It’s time for Texas polluters to clean up their act

Pollution from refineries and chemical plants is making people sick, but regulators largely look the other way when big polluters break the law.

According to the UT School of Public Health, children living within two miles of the heavily industrialized Houston Ship Channel face a 56% greater risk of contracting leukemia, which researchers link to oil refineries and chemical plants. And our research has found that Houston-area petrochemical facilities violated clean air laws at least 405 times in 2015, illegally releasing 5 million pounds of pollution, including chemicals linked to asthma and cancer.

For example, ExxonMobil broke clean air laws at its Baytown oil refinery and chemical plant near Houston more than 4,000 times over five years—compounding Texas’ pollution problems and endangering the health of nearby residents.

Texas’ air quality is a major detriment to our quality of life and physical health. Poor air quality puts the most vulnerable among us, like children and seniors, at risk for asthma, strokes, and other illnesses. We have a moral responsibility to care for future generations and clean up Texas’ air to provide a better quality of life for those most at risk.

It’s clear we need to take firm action to force Texas’ biggest polluters to clean up their act. These companies should install stronger pollution controls to reduce pollution that can cause cancer and pay stiff penalties when they break the law.

A winning legal strategy

We’ve made progress in reducing air pollution in Texas in the last two decades, but more needs to be done. We need to get local, state and federal regulators to take enforcement action against big polluters and ensure clean air and compliance with the law. If citizens, communities, non-profit groups and our allies in government band together, we can force the big polluters to stop violating the law. Combining research, organizing of citizens and local elected officials, and litigation has cleaned up the air before and will again. 

Backed by our members, Environment Texas is standing up to ExxonMobil and other polluters, pressing regulators to act, and taking legal action. Using the same strategy that allowed us to force Shell Oil to clean up its Deer Park refinery in 2009, we’re exercising our right under the Clean Air Act to demand compliance with the law.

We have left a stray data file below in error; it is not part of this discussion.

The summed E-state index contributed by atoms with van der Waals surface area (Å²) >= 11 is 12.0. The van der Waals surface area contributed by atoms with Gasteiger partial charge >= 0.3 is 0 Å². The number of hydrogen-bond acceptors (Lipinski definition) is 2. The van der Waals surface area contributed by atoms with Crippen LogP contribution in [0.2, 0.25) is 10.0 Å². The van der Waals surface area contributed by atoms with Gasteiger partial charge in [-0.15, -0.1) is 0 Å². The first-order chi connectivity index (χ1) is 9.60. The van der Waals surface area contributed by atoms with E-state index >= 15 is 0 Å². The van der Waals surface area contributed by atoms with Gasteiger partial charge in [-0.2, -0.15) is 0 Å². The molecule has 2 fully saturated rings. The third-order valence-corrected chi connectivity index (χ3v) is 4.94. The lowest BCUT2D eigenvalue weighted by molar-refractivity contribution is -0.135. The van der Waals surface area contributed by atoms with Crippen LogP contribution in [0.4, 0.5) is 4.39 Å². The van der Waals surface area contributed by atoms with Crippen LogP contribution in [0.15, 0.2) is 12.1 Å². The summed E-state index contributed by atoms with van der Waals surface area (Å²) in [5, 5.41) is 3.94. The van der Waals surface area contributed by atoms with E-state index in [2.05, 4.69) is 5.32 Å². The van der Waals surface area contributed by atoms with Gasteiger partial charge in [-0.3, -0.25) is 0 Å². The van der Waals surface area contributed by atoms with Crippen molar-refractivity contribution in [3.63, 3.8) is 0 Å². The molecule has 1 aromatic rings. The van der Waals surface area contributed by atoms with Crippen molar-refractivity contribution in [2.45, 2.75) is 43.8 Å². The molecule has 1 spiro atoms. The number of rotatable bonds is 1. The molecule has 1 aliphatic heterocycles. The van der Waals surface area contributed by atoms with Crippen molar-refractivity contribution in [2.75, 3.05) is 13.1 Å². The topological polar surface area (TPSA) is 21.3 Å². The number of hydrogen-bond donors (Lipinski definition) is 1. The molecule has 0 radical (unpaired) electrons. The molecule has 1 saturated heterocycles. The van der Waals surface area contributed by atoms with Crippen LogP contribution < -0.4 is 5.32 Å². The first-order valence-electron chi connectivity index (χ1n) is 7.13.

Cleaning up our air, one polluter at a time

Called by the Houston Chronicle one of the "toughest enforcers of clean-air laws in Texas," Environment Texas is taking a powerful stand against Texas' biggest air polluters.winning real results for clean air. Our lawsuits against Shell's Deer Park refinery and chemical plant and Chevron Phillips' Baytown chemical plant resulted in a reduction of one million pounds a year of air pollution in Houston. Our ongoing lawsuit against ExxonMobil's Baytown refinery offers the hope of further pollution reductions. We’ve also launched the Neighborhood Witness program to alert people living near polluting facilities when violations happen.

Click here to join our campaign, and urge the EPA to crack down on Texas' worst polluters.

Clean air updates

Blog Post

Testimony to TCEQ on TPC Port Neches Enforcement Action | Catherine Fraser

Today I testified before the Texas Commission on Environmental Quality regarding a proposed (weak) fine against the TPC Port Neches facility (the one which blew up over Thanksgiving). Here is what I said. I’m here to speak against the proposed penalty for the TPC Port Neches Plant. Today, Environment Texas is releasing our annual report on Illegal Air Pollution in Texas. Our research found that the TPC Port Neches Plant is the second worst polluter of butadiene in the entire state of Texas, illegally emitting over 14 thousands pounds of butadiene last year alone. We know butadiene can cause cancer, and that there is no safe level of exposure to it. 

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Report | Environment Texas Research and Policy Center

Illegal Air Pollution in Texas

In 2018, 267 companies reported 4,590 breakdowns, maintenance incidents, and other unauthorized air pollution events that resulted in the release of more than 135 million pounds of illegal air pollution — more than double the amount of unauthorized emissions released the year before.

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News Release | Environment Texas

Environment Texas Statement on Port Neches Explosion

AUSTIN - This morning the TPC chemical plant in Port Neches, Texas exploded, sending three workers to the hospital and causing damage throughout the city. 

“Yet another disaster at a chemical plant in Texas, putting local communities, workers, and first responders at risk,” said Catherine Fraser, Clean Air Associate with Environment Texas. “This facility has a track record of violating the Clean Air Act, with five other illegal emissions events just in 2019, emitting carcinogenic 1,3 butadiene and other chemicals, and a history of community complaints. According to theEPA, the TPC Plant has been in non-compliance 12 separate quarters over the last 3 years, and has received 7 formal enforcement actions over the last 5 years. According to the TCEQ, the chemical of most concern is #butadiene. The TPC plant emitted 61,379 pounds of butadiene in 2018. Butadiene is a known human carcinogen.” 

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Report | Environment Texas

METRONext: Cleaner, greener transportation for Houston

On November 5, Houston area residents can improve our transportation system, while taking on climate change and reducing air pollution, by approving the METRONext plan. METRONext will expand light rail, create a new rapid transit bus system, and improve bus service across Houston - providing more of us with clean, efficient travel options.

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